Q: A lack of preparation for Brazil’s boom caused companies to scramble for skilled foreign labor. Could this happen in Mexico?

A: Gaps in talent and certification are pressing issues that we are definitely worried about. Since SGS covers other sectors such as aerospace and automotive, we tend to see what is happening in other industries and we often perceive a lack of experienced and highly trained personnel in Mexico.

Infrastructure can be built and equipment can be imported but if there are no trained people it will create a bottleneck. That is one of the reasons why we are taking action now by bringing one of our highly successful business areas to Mexico. SGS’ academy offers first-class, specialized courses in training personnel across a range of industries and levels.

Q: Are there enough service providers to help IOCs entering the market or will they turn to foreign entities?

A: Major international players have been serving the Mexican market for many years but more dedicated services will be needed as more than 25 new companies enter the market. Until today the same company was working on the whole chain, from extraction to production and distribution. Now that the market is going to be split into different companies there are going to be missing links in the supply chain. This is an enormous opportunity for smaller companies to start providing their services to new players. The problem is that these companies will not know their services are required until the time comes. There are also several possibilities for the provision of services that were not needed in the past because PEMEX was doing everything in-house.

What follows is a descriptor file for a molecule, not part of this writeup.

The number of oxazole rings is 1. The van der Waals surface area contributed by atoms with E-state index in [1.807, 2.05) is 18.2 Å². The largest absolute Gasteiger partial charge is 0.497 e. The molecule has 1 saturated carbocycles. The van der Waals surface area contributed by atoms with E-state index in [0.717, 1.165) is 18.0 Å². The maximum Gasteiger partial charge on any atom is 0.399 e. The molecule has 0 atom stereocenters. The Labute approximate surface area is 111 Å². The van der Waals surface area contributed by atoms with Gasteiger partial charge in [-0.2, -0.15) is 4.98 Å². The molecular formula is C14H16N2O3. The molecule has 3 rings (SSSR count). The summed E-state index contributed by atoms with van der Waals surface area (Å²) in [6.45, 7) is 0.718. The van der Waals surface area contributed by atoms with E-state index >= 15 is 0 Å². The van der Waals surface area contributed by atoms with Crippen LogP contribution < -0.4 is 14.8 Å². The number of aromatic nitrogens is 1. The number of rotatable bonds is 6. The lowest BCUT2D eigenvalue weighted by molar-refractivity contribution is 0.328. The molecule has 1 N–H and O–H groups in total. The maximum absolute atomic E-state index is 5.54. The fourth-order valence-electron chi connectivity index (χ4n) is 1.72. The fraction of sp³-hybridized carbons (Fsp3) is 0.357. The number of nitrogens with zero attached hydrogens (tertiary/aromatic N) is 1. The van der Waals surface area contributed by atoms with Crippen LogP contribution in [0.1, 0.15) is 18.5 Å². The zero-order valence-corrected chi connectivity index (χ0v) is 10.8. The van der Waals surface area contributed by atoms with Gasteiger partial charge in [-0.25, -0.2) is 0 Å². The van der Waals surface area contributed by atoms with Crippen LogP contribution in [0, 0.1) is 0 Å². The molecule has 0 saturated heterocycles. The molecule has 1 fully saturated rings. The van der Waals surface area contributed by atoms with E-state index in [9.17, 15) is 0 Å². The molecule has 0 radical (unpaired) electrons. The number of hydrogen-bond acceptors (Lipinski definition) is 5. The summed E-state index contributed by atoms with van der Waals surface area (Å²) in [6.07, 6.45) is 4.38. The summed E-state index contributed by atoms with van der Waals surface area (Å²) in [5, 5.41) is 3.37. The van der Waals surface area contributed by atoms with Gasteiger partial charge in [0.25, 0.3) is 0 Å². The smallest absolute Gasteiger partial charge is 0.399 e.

Q: How will the rapid growth of the sector benefit the overall legal framework and quality standards?

A: The legal framework remains a challenge for new companies as the majority are new to the region. We need more legal support and guarantees that goods, products and personnel will be kept safe. That being said, a high level of quality is guaranteed in Mexico since it participates as a major player in the global oil industry and has done for many years, both as an exporter and importer. We are integrated in the markets with the same standards as the US and Europe. The international players will come with their international standards, which will be the same in Mexico as anywhere else. It is more a matter of establishing the correct flow and infrastructure to provide services without any major interruptions.

Q: What do you see as the company’s main competitive advantages, especially given the market’s changes?

A: SGS has been in Coatzacoalcos for over 35 years so we have a real footprint in the area besides being present in other important ports. We have been able to train people, many of whom have been with us for 15 to 20 years, so our brand is recognized. Our expertise, way of working and developing people are all advantages. Having that footprint helps us fine-tune the new necessities by providing new services for different companies. We know the companies in Mexico and also some international shareholders. An advantage is that they already know SGS’ reputation and services and they know we provide the same standard here as in any other country worldwide.